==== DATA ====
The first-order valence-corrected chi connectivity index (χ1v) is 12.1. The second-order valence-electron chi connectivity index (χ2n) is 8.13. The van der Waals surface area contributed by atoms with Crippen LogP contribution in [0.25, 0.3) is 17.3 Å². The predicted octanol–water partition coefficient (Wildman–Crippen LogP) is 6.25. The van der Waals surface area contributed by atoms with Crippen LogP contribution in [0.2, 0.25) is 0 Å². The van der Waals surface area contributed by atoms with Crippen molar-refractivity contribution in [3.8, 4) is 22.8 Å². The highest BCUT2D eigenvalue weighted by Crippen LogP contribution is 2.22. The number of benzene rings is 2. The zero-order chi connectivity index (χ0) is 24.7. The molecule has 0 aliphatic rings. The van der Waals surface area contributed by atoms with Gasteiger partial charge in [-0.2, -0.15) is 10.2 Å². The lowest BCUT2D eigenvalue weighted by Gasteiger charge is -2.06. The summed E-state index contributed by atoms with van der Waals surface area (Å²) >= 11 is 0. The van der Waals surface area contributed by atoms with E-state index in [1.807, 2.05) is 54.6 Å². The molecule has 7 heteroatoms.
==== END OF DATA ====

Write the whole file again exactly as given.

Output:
The first-order valence-corrected chi connectivity index (χ1v) is 12.1. The second-order valence-electron chi connectivity index (χ2n) is 8.13. The van der Waals surface area contributed by atoms with Crippen LogP contribution in [0.25, 0.3) is 17.3 Å². The predicted octanol–water partition coefficient (Wildman–Crippen LogP) is 6.25. The van der Waals surface area contributed by atoms with Crippen LogP contribution in [0.2, 0.25) is 0 Å². The van der Waals surface area contributed by atoms with Crippen molar-refractivity contribution in [3.8, 4) is 22.8 Å². The highest BCUT2D eigenvalue weighted by Crippen LogP contribution is 2.22. The number of benzene rings is 2. The zero-order chi connectivity index (χ0) is 24.7. The molecule has 0 aliphatic rings. The van der Waals surface area contributed by atoms with Gasteiger partial charge in [-0.2, -0.15) is 10.2 Å². The lowest BCUT2D eigenvalue weighted by Gasteiger charge is -2.06. The summed E-state index contributed by atoms with van der Waals surface area (Å²) >= 11 is 0. The van der Waals surface area contributed by atoms with E-state index in [1.807, 2.05) is 54.6 Å². The molecule has 7 heteroatoms.